Members of the United States of America Senate Committee on Foreign Relations have delayed clearing the sale of 12 AH-1 attack helicopters and accompanying defence systems worth $875 million to the Nigerian military due to concerns about human rights abuse.
A United States-based magazine, Foreign Policy,reported that the proposed arms sale had raised concerns among Washington policymakers over how to balance national security with human rights objectives.
“The hold on the sale also showcases how powerful US lawmakers want to push the Biden administration to rethink US relations with Africa’s most populous country amid overarching concerns that Nigerian President,Muhammadu Buhari, is drifting toward authoritarianism as his government is besieged by multiple security challenges, including a jihadist insurgency,” the magazine posted on its website.
According to magazine, Senator Bob Menendez, chairperson of the Senate Foreign Relations Committee, called for a “fundamental rethink of the framework of our overall engagement” with Nigeria during a Senate hearing with U.S. Secretary of State, Antony Blinken in June.
Both Menendez and Senator Jim Risch, the top Republican on the Senate Committee on Foreign Relations , have placed a hold on the proposed arms sale, according to multiple U.S. officials and congressional aides familiar with the matter, who spoke to Foreign Policy on condition of anonymity.
Foreign Policy also reported that the details on the proposed sale were first sent by the U.S. State Department to Congress in January before then-former U.S. Vice President, Joe Biden was inaugurated as president, according to officials familiar with the matter.
In addition to the helicopters, the proposed sale included 28 helicopter engines produced by GE Aviation, 14 military-grade aircraft navigation systems made by Honeywell, and 2,000 advanced precision kill weapon systems—laser-guided rocket munitions, according to information sent by the State Department to Congress and reviewed by Foreign Policy.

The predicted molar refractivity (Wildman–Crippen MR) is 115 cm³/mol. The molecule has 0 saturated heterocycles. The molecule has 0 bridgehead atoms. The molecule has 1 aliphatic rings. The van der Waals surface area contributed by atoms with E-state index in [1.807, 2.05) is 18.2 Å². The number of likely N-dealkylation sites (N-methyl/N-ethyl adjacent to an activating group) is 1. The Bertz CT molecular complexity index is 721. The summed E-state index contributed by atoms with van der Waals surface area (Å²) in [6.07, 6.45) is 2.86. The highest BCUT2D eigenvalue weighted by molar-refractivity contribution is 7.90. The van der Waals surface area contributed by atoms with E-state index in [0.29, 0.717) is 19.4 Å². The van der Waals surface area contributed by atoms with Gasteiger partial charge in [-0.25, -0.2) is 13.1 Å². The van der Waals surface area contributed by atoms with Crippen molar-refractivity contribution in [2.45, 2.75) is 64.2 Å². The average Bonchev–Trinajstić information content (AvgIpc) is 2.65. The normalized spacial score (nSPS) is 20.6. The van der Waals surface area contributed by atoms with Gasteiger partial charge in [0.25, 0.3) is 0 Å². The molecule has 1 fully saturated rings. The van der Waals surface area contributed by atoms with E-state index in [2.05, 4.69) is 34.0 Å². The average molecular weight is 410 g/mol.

Nigeria has relied on U.S. arms sales in the past to help address multiple security challenges: the 12-year insurgency by Boko Haram militants in the country’s North East, a spate of high-profile kidnapping-for-ransom campaigns targeting schoolchildren in the country’s North West, and deadly clashes between the country’s semi-nomadic herders and farmers fueled by climate change and environmental degradation of the country’s arable land.
The State Department describes the U.S.-Nigeria relationship as “among the most important in sub-Saharan Africa” and has provided limited funding for various military training and education programmes.
According to the medium, some experts said the United States should hit the pause button on major defence sales until it makes a broader assessment of the extent to which corruption and its management hobble the Nigerian military and whether the military is doing enough to minimize civilian casualties in its campaign against Boko Haram and other violent insurrectionists.
“There doesn’t have to be a reason why we don’t provide weapons or equipment to the Nigerian military,” said Judd Devermont, director of the Africa programme at the Center for Strategic and International Studies, a think tank.
“But it has to be done with an assessment of how it will actually, one, change the direction of conflict in Nigeria, and, two, that they will use it consistent with our laws. In both cases, it’s either a question mark or a fail,” Devermont added.